When I reviewed “Man of Steel” and “The House of L” earlier this season, I talked about how they were the best episodes Supergirl had ever done, because they were so unlike episodes of Supergirl, giving the show a focus and a sophistication it never had before. “The Quest for Peace”, meanwhile, is very much like an episode of Supergirl, with all the cheesiness, insane optimism, heart-on-the-sleeve emotions, and simple good vs. evil dichotomy that the show is known for.
This is not a transformative episode of Supergirl. It can’t reach the same level as those earlier standout episodes, or live up to the promises they made. But if you put aside those lofty expectations, this episode manages to achieve excellence in its own way. “The Quest for Peace” is Supergirl being very thoroughly itself, but in the best way possible.
This finale is the narrative equivalent of a fireworks show. There’s no time for nuance or complexity, to reflect on the deeper meaning behind anything. Instead, it dazzles us with a display of amazing spectacle, and just as the rush of emotion that gave us dies down, it dazzles us with something new.
Sometimes this means visual spectacle, such as seeing Lex destroy the Kaznian fleet while singing “My Way” (so glad I was wrong about that being left off-screen). But it can also mean moments of high drama: Red Daughter dying in Kara’s arms; Brainy regaining his true self as he witnesses J’onn and Nia’s heroism; Lena shooting Lex and finally learning the truth about Supergirl. These character moments aren’t given all the depth they perhaps deserve, but they’re so well acted and directed, and they come with so much built-in emotional power, they can’t help but be effective. And they hit you so fast and hard, one after the other, that there’s no time to wonder if there should have been more to these scenes, because by then we’re already being awed by the next one.
This episode’s also full of catharsis moments. The James vs. Lockwood and Lena vs. Tessmacher showdowns may not be given the emotional or ideological weight that earlier episodes built up, but with so much history in these two rivalries, it’s nonetheless satisfying to see our heroes deck these bad guys in the face. And Kara’s article changing everyone’s hearts and minds may be unrealistic wish-fulfillment, but it’s such good-hearted and idealistic wish-fulfillment, it’s a joy to let yourself get swept up in it.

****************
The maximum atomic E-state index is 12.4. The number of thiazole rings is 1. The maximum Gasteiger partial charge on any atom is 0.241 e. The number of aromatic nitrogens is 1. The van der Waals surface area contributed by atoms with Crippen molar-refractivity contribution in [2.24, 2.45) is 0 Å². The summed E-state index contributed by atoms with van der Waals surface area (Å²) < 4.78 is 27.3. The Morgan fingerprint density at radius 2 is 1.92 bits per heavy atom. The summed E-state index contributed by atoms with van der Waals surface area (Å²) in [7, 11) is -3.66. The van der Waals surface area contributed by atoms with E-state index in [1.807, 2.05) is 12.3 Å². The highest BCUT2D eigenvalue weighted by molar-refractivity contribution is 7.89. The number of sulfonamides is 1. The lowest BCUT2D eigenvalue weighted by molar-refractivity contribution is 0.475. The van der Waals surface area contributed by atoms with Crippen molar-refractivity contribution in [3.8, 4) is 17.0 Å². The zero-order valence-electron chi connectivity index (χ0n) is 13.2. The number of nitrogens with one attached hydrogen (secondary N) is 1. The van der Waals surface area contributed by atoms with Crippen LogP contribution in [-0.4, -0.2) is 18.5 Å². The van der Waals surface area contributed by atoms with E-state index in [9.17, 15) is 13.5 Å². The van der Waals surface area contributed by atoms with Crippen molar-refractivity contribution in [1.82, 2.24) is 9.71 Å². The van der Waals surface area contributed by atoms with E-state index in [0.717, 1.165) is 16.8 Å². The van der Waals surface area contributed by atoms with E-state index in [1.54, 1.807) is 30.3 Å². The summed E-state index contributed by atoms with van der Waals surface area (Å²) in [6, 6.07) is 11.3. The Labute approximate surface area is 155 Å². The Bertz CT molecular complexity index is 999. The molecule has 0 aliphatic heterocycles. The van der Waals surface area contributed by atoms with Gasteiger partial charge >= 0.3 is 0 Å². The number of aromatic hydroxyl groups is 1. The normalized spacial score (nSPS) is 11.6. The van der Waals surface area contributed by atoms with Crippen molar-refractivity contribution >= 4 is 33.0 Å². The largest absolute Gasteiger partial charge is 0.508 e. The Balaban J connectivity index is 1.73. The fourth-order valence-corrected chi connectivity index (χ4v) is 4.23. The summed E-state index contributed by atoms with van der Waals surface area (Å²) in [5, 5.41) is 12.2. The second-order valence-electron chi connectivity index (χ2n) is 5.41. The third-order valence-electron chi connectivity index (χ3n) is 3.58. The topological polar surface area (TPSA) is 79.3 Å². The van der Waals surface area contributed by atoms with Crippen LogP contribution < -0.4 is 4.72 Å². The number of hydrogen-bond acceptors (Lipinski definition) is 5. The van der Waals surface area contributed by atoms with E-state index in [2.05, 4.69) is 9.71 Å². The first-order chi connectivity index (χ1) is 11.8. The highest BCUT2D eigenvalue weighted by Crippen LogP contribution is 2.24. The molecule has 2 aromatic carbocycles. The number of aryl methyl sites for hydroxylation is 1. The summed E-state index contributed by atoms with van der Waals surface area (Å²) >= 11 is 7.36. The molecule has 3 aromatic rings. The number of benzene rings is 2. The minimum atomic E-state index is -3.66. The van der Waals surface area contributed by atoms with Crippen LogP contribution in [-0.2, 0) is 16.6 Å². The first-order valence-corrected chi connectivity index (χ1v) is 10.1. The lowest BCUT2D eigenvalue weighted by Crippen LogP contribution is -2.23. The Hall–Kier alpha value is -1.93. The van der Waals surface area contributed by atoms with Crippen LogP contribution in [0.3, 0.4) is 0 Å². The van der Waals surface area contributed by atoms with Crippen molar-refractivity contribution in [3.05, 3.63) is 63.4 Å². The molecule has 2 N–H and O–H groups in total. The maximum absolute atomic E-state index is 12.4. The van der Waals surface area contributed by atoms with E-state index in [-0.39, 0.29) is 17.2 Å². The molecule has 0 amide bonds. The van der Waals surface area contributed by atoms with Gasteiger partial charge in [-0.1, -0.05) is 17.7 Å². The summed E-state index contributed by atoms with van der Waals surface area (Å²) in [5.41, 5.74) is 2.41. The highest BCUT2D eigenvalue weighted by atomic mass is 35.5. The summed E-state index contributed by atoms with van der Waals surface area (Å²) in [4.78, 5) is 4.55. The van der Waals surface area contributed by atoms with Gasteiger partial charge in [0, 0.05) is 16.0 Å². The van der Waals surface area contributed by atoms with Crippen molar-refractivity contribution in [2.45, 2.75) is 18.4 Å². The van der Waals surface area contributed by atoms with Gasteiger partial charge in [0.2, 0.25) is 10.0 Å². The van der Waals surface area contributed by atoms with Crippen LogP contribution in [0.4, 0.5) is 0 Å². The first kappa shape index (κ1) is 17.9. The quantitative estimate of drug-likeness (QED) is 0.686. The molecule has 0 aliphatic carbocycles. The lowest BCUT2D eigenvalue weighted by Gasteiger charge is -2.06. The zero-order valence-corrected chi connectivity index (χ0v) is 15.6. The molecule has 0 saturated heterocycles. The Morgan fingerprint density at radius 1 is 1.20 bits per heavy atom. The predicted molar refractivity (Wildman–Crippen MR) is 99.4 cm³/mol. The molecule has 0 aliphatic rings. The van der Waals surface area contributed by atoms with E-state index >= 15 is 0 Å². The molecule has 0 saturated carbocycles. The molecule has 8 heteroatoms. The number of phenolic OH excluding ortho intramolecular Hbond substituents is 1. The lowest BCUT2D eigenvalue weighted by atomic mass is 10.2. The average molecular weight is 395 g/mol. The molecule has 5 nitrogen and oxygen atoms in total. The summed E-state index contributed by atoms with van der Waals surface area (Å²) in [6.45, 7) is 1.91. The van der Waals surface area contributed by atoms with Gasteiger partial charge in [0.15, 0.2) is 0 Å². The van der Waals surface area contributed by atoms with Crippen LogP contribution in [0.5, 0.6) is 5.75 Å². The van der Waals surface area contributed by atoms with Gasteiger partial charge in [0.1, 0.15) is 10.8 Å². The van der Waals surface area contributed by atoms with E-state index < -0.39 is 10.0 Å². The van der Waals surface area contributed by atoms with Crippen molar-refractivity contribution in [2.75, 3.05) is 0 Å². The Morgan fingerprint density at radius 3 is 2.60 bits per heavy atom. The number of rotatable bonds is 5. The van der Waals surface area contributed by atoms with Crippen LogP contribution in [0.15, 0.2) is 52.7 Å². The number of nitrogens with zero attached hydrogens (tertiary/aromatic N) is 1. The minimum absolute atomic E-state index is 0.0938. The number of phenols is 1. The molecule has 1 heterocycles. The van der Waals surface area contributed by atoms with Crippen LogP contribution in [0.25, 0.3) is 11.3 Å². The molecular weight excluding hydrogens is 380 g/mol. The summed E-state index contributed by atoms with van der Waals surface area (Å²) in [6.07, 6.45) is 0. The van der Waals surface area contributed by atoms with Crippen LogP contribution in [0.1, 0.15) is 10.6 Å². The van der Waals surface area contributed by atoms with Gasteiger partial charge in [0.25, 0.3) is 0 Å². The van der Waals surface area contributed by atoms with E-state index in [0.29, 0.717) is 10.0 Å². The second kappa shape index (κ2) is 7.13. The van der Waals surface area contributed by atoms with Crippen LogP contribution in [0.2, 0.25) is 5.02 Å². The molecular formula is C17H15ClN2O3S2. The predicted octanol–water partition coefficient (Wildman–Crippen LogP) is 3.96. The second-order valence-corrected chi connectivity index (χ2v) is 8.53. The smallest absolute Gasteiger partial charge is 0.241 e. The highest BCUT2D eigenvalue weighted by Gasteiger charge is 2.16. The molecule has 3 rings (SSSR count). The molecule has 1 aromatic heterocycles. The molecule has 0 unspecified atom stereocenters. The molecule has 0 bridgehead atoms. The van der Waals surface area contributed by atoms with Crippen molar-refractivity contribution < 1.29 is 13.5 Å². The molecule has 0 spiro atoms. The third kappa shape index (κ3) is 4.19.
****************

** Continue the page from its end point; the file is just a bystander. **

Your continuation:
Add in some comedy, with the Luthors in the White House, Emotionless Brainy being an absolute dick, and Jon Cryer chewing every last ounce of scenery, and you’ve got a finale that is relentlessly entertaining. “The Quest for Peace” will make you laugh, cry, gasp, and cheer . . . just don’t ask it to make you think too much.
As a conclusion to the story Supergirl wanted to be this season, this finale was a failure, giving us a rushed and all-too-simple wrapup to character arcs and moral messages it promised to treat with greater depth. But as an example of kind of story Supergirl actually is: simple and cliché, but heartfelt, with plenty of good action and great performances? At that, “The Quest for Peace” gets the highest marks.
- We can only hope that final scene with the Monitor is him bringing Lex back to life, because despite only appearing in three episodes, Jon Cryer has absolutely hit this role out of the park. He is now, hands down, my favorite screen adaptation of Lex Luthor.
- Favorite Lex moment: the sheer disdain in his voice when he mentions how Superman and Supergirl always come in with “glossy cape and perfect hair”.
- Eve has been working for Lex for a while now, but she still didn’t realize that at least one step in his master plan would be “kill Superman”? What are you doing, girl?
- Actually, what is she doing? Seems her being a deep cover mole for Lex was her actually being a deep cover mole for an organization (entity?) called Leviathan. Given she started as a cheap piece of reference humor, it’s amazing how critical Eve has become to the story.
- Speaking of being critical to the story, let’s talk about the opposite of that: James Olsen. Now that his superpowers are gone, is his thing for Season 5 gonna be “guy with an eyepatch”? He’s kinda reminding me of Starburns from Community, who’d adopt a new affectation each season, like a top hat or a pet lizard, as a substitute for an actual personality.
- We need more Lillian Luthor on this show (“Try not to quote Hitler in public, dear”), but the ending was unclear as to whether she’s still free, or if Lena got her sent back to prison.
- Given that Kara’s article not only got the President of the United States convicted of treason and being an accessory to murder, but also apparently cured racism, all at great risk to Kara’s life . . . by any sort of real world logic, Season 5 kinda has to have her receive the Nobel Prize for Journalism, right?